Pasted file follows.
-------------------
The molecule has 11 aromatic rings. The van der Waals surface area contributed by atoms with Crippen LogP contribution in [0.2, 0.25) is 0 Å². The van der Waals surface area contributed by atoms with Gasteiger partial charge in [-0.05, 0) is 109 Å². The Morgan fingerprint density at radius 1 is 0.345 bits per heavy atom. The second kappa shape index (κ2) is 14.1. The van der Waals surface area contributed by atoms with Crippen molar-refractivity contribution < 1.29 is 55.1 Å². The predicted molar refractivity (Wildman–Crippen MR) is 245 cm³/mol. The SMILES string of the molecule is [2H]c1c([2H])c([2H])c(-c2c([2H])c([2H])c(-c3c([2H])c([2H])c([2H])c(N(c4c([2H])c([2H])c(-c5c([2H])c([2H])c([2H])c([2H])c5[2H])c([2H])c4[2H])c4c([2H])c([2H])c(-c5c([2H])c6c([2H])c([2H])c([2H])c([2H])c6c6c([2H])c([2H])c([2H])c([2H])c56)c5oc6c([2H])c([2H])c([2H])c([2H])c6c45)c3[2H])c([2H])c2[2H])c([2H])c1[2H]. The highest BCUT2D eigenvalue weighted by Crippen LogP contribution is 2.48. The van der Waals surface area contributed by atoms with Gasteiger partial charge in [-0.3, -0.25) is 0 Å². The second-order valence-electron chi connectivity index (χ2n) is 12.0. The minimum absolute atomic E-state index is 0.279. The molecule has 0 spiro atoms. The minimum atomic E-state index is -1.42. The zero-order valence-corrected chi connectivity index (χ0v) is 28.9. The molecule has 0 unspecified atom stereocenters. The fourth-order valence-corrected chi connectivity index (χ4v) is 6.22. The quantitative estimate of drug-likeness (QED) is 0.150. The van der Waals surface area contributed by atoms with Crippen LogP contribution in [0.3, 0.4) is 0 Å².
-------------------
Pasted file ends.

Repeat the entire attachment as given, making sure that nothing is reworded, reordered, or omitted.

The molecule has 11 aromatic rings. The van der Waals surface area contributed by atoms with Crippen LogP contribution in [0.2, 0.25) is 0 Å². The van der Waals surface area contributed by atoms with Gasteiger partial charge in [-0.05, 0) is 109 Å². The Morgan fingerprint density at radius 1 is 0.345 bits per heavy atom. The second kappa shape index (κ2) is 14.1. The van der Waals surface area contributed by atoms with Crippen molar-refractivity contribution < 1.29 is 55.1 Å². The predicted molar refractivity (Wildman–Crippen MR) is 245 cm³/mol. The SMILES string of the molecule is [2H]c1c([2H])c([2H])c(-c2c([2H])c([2H])c(-c3c([2H])c([2H])c([2H])c(N(c4c([2H])c([2H])c(-c5c([2H])c([2H])c([2H])c([2H])c5[2H])c([2H])c4[2H])c4c([2H])c([2H])c(-c5c([2H])c6c([2H])c([2H])c([2H])c([2H])c6c6c([2H])c([2H])c([2H])c([2H])c56)c5oc6c([2H])c([2H])c([2H])c([2H])c6c45)c3[2H])c([2H])c2[2H])c([2H])c1[2H]. The highest BCUT2D eigenvalue weighted by Crippen LogP contribution is 2.48. The van der Waals surface area contributed by atoms with Gasteiger partial charge in [-0.3, -0.25) is 0 Å². The second-order valence-electron chi connectivity index (χ2n) is 12.0. The minimum absolute atomic E-state index is 0.279. The molecule has 0 spiro atoms. The minimum atomic E-state index is -1.42. The zero-order valence-corrected chi connectivity index (χ0v) is 28.9. The molecule has 0 unspecified atom stereocenters. The fourth-order valence-corrected chi connectivity index (χ4v) is 6.22. The quantitative estimate of drug-likeness (QED) is 0.150. The van der Waals surface area contributed by atoms with Crippen LogP contribution in [0.3, 0.4) is 0 Å².